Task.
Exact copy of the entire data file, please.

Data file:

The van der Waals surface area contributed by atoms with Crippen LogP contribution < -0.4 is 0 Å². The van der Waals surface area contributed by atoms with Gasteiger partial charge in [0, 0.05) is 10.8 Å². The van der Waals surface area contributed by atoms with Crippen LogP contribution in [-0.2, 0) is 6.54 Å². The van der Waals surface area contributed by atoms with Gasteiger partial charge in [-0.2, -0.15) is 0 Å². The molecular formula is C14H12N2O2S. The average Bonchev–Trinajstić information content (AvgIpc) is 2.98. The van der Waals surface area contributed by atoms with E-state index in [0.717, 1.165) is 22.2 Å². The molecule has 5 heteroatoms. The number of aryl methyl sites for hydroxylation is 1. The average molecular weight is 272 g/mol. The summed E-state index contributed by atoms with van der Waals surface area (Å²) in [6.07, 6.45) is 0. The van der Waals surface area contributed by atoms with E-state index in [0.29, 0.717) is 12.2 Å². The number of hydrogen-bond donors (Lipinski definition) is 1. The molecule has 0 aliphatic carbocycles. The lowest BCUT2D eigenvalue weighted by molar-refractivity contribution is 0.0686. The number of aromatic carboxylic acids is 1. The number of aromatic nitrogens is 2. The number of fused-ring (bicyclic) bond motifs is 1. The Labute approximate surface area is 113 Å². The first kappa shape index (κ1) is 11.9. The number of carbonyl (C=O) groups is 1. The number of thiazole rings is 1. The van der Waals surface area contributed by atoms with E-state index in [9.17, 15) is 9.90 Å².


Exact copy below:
The van der Waals surface area contributed by atoms with Crippen LogP contribution < -0.4 is 0 Å². The van der Waals surface area contributed by atoms with Gasteiger partial charge in [0, 0.05) is 10.8 Å². The van der Waals surface area contributed by atoms with Crippen LogP contribution in [-0.2, 0) is 6.54 Å². The van der Waals surface area contributed by atoms with Gasteiger partial charge in [-0.2, -0.15) is 0 Å². The molecular formula is C14H12N2O2S. The average Bonchev–Trinajstić information content (AvgIpc) is 2.98. The van der Waals surface area contributed by atoms with E-state index in [0.717, 1.165) is 22.2 Å². The molecule has 5 heteroatoms. The number of aryl methyl sites for hydroxylation is 1. The average molecular weight is 272 g/mol. The summed E-state index contributed by atoms with van der Waals surface area (Å²) in [6.07, 6.45) is 0. The van der Waals surface area contributed by atoms with E-state index in [0.29, 0.717) is 12.2 Å². The number of hydrogen-bond donors (Lipinski definition) is 1. The molecule has 0 aliphatic carbocycles. The lowest BCUT2D eigenvalue weighted by molar-refractivity contribution is 0.0686. The number of aromatic carboxylic acids is 1. The number of aromatic nitrogens is 2. The number of fused-ring (bicyclic) bond motifs is 1. The Labute approximate surface area is 113 Å². The first kappa shape index (κ1) is 11.9. The number of carbonyl (C=O) groups is 1. The number of thiazole rings is 1. The van der Waals surface area contributed by atoms with E-state index in [9.17, 15) is 9.90 Å².